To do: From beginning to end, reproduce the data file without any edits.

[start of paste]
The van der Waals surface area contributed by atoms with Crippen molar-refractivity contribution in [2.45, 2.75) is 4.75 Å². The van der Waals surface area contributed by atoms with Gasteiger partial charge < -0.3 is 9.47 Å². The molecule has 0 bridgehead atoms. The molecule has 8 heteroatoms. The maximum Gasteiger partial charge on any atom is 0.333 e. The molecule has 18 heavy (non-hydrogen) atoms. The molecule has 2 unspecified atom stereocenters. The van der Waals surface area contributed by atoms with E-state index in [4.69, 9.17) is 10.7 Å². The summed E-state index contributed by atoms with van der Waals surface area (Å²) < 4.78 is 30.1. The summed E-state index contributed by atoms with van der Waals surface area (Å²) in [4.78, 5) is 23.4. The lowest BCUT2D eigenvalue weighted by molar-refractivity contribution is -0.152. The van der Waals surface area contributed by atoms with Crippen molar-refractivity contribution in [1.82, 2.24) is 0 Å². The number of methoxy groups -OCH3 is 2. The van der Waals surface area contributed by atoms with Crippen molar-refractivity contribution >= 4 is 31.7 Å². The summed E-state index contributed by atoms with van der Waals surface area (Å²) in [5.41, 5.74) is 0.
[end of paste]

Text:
The van der Waals surface area contributed by atoms with Crippen molar-refractivity contribution in [2.45, 2.75) is 4.75 Å². The van der Waals surface area contributed by atoms with Gasteiger partial charge < -0.3 is 9.47 Å². The molecule has 0 bridgehead atoms. The molecule has 8 heteroatoms. The maximum Gasteiger partial charge on any atom is 0.333 e. The molecule has 18 heavy (non-hydrogen) atoms. The molecule has 2 unspecified atom stereocenters. The van der Waals surface area contributed by atoms with E-state index in [4.69, 9.17) is 10.7 Å². The summed E-state index contributed by atoms with van der Waals surface area (Å²) < 4.78 is 30.1. The summed E-state index contributed by atoms with van der Waals surface area (Å²) in [4.78, 5) is 23.4. The lowest BCUT2D eigenvalue weighted by molar-refractivity contribution is -0.152. The van der Waals surface area contributed by atoms with Crippen molar-refractivity contribution in [1.82, 2.24) is 0 Å². The number of methoxy groups -OCH3 is 2. The van der Waals surface area contributed by atoms with Crippen molar-refractivity contribution >= 4 is 31.7 Å². The summed E-state index contributed by atoms with van der Waals surface area (Å²) in [5.41, 5.74) is 0.